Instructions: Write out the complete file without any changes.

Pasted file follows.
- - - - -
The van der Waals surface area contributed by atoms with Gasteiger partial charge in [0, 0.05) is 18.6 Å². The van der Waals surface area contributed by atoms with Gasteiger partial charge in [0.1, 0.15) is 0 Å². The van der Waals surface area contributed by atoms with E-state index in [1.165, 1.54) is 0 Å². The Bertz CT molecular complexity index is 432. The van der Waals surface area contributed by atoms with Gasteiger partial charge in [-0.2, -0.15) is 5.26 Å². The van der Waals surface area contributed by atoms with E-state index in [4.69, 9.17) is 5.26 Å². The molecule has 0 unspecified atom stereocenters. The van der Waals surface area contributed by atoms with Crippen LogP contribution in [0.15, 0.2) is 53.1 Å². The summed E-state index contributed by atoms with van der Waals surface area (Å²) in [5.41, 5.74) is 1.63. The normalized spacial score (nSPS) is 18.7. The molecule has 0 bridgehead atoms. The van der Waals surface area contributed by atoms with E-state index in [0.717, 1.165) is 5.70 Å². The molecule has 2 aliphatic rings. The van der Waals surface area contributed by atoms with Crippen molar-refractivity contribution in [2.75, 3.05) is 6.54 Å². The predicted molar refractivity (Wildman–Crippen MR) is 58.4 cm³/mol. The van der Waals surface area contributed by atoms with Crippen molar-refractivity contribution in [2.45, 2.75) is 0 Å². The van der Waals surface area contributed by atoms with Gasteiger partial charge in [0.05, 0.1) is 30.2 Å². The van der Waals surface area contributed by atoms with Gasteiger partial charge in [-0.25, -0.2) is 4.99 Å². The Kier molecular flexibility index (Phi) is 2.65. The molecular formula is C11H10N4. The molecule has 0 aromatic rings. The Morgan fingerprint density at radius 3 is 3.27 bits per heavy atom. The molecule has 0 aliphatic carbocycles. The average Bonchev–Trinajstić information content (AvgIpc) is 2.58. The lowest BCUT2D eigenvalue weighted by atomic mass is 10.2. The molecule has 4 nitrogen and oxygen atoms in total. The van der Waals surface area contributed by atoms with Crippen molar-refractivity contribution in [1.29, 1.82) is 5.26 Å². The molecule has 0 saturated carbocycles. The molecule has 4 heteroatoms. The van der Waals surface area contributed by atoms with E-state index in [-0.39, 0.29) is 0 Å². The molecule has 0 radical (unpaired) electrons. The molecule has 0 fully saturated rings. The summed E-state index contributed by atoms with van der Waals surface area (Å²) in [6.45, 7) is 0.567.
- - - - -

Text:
The van der Waals surface area contributed by atoms with Gasteiger partial charge in [0, 0.05) is 18.6 Å². The van der Waals surface area contributed by atoms with Gasteiger partial charge in [0.1, 0.15) is 0 Å². The van der Waals surface area contributed by atoms with E-state index in [1.165, 1.54) is 0 Å². The Bertz CT molecular complexity index is 432. The van der Waals surface area contributed by atoms with Gasteiger partial charge in [-0.2, -0.15) is 5.26 Å². The van der Waals surface area contributed by atoms with E-state index in [4.69, 9.17) is 5.26 Å². The molecule has 0 unspecified atom stereocenters. The van der Waals surface area contributed by atoms with Crippen LogP contribution in [0.15, 0.2) is 53.1 Å². The summed E-state index contributed by atoms with van der Waals surface area (Å²) in [5.41, 5.74) is 1.63. The normalized spacial score (nSPS) is 18.7. The molecule has 0 bridgehead atoms. The van der Waals surface area contributed by atoms with E-state index in [0.717, 1.165) is 5.70 Å². The molecule has 2 aliphatic rings. The van der Waals surface area contributed by atoms with Crippen molar-refractivity contribution in [2.75, 3.05) is 6.54 Å². The predicted molar refractivity (Wildman–Crippen MR) is 58.4 cm³/mol. The van der Waals surface area contributed by atoms with Crippen molar-refractivity contribution in [2.45, 2.75) is 0 Å². The van der Waals surface area contributed by atoms with Gasteiger partial charge in [0.05, 0.1) is 30.2 Å². The van der Waals surface area contributed by atoms with Gasteiger partial charge in [-0.25, -0.2) is 4.99 Å². The Kier molecular flexibility index (Phi) is 2.65. The molecular formula is C11H10N4. The molecule has 0 aromatic rings. The Morgan fingerprint density at radius 3 is 3.27 bits per heavy atom. The molecule has 0 aliphatic carbocycles. The average Bonchev–Trinajstić information content (AvgIpc) is 2.58. The lowest BCUT2D eigenvalue weighted by atomic mass is 10.2. The molecule has 4 nitrogen and oxygen atoms in total. The van der Waals surface area contributed by atoms with Crippen molar-refractivity contribution in [1.29, 1.82) is 5.26 Å². The molecule has 0 saturated carbocycles. The molecule has 4 heteroatoms. The van der Waals surface area contributed by atoms with E-state index in [-0.39, 0.29) is 0 Å². The molecule has 0 radical (unpaired) electrons. The molecule has 0 fully saturated rings. The summed E-state index contributed by atoms with van der Waals surface area (Å²) in [6.45, 7) is 0.567.